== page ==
Yesterday, the tweeters of politics were fascinated by the fallout from David Cameron saying “Calm down dear”, to a (female) Labour MP at Prime Minister’s Questions. In Washington, Barrack Obama was forced to devote a press briefing to disclosing his birth certificate. In this mad atmosphere, I abandoned my too-serious intention to write about the useful and increasing interest in verification in online news. Just didn’t seem to fit the mood.
Then I fell across (hat-tip: Martha Lane Fox) this piece by Tristram Hunt on tomorrow’s Royal Wedding. This pretty well nails it, especially thanks to Hunt’s depth of historical knowledge. He’s helping to explain why there’s a paradox in the royal soap opera.
When the royal family try too hard to perform for the media and to manipulate their image, it never goes well. When they ration the excitement and play it straight and cautious, the allure which Hunt describes very well holds steady. The Queen has always done it this way; Prince William and his fiancee look as they’ve got it too. Expect lots of commentary from metropolitan media sharpshooters in the next few years about what a boringly domestic couple Wills and Kate are. I suspect that’s exactly where they want to be. Whatever way William plays the media and celebrity, he isn’t likely to imitate his mother.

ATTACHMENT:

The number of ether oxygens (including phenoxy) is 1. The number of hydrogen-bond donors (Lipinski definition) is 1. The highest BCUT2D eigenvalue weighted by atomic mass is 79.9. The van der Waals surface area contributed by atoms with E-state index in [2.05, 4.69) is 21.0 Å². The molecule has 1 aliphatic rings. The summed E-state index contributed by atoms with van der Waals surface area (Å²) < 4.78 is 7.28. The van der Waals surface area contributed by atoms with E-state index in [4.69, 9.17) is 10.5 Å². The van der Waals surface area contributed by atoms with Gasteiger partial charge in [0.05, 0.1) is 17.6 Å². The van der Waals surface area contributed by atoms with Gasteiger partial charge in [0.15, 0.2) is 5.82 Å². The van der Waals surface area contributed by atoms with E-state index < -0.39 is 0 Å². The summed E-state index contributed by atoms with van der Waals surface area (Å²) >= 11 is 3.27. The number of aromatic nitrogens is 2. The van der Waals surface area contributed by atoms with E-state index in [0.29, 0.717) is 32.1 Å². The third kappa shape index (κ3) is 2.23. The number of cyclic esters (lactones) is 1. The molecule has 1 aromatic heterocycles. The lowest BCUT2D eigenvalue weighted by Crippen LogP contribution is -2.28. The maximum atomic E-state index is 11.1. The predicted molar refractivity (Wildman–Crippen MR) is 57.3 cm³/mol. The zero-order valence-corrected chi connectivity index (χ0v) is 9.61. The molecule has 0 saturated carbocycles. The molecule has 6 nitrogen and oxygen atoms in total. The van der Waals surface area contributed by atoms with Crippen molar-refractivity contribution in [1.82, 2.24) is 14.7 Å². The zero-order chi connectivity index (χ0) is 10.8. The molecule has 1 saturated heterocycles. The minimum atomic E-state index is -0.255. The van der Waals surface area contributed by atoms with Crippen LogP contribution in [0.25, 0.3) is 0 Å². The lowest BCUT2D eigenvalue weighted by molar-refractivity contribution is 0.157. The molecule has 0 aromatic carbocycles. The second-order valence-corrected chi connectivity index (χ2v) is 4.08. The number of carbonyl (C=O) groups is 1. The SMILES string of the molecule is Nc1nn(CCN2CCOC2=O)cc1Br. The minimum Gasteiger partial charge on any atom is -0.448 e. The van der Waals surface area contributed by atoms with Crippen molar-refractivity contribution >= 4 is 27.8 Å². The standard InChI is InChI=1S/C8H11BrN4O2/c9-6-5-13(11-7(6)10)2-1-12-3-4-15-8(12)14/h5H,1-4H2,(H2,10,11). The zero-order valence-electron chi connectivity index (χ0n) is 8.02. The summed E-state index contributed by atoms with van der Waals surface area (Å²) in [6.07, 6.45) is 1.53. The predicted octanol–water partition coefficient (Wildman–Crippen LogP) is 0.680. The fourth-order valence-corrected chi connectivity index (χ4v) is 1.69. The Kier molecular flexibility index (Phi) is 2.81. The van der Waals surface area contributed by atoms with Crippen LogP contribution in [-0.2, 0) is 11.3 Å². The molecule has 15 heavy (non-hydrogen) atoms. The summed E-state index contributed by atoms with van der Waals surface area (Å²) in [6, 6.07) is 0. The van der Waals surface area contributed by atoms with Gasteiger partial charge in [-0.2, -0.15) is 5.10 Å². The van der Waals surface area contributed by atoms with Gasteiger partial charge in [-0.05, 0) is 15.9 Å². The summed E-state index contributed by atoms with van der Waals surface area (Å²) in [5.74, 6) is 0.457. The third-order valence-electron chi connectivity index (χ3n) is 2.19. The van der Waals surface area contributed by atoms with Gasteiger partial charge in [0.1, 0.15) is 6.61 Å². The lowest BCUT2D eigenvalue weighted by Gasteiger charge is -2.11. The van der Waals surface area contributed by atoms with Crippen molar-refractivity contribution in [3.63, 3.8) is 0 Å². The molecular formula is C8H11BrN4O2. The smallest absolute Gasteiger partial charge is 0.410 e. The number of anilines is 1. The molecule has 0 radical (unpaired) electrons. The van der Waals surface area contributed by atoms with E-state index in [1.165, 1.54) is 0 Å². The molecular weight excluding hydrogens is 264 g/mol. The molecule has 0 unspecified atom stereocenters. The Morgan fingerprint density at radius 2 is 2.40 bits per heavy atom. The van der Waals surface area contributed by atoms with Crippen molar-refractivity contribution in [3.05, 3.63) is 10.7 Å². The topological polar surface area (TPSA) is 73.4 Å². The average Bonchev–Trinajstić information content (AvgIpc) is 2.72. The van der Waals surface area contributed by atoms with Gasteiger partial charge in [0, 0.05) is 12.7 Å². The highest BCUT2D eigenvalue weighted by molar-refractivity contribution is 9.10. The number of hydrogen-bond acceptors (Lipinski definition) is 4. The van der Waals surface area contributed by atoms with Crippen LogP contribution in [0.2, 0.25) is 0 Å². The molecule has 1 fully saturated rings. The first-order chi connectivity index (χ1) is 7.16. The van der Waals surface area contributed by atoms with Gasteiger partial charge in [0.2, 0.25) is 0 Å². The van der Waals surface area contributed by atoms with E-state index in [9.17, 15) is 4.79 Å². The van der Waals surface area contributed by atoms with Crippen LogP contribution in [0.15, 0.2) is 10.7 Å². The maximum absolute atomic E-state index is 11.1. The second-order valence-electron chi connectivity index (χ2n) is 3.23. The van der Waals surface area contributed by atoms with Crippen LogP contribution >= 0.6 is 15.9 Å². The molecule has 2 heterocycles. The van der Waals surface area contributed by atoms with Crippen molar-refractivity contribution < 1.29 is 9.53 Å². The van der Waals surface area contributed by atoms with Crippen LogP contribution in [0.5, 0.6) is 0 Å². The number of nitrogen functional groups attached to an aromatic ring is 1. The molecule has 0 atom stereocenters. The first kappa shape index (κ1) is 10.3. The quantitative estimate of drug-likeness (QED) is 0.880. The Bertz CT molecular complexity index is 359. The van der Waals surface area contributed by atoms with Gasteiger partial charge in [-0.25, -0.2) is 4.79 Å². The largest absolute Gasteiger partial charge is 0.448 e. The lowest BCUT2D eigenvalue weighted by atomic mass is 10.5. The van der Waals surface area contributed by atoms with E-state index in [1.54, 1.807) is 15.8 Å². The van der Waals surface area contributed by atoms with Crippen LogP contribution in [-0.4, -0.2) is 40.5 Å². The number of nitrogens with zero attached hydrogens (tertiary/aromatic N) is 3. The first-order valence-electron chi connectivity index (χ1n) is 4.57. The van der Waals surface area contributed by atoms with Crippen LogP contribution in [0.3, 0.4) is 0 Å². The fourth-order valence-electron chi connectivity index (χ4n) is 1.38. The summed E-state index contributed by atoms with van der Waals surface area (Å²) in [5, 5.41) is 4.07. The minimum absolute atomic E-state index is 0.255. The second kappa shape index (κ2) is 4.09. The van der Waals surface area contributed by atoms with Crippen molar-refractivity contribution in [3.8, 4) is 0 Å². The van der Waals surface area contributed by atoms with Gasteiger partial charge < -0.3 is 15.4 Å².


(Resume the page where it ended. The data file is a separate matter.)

Tristram Hunt’s grasp of why something as apparently “illogical” as the monarchy endures in popularity is very much stronger than the prediction made by Jonathan Freedland in the New York Review of Books. Freedland acknowledges and analyses the Queen’s durable popularity but thinks that the firm will be in trouble when she dies. That’s to underestimate the strength of the institution. Freedland doesn’t seem to realise that individual members of the British royal family have been making embarrassing mistakes for centuries without interfering with the respect and affection for the idea of monarchy and the family as a whole. It is a very strange, but resilient, mystique.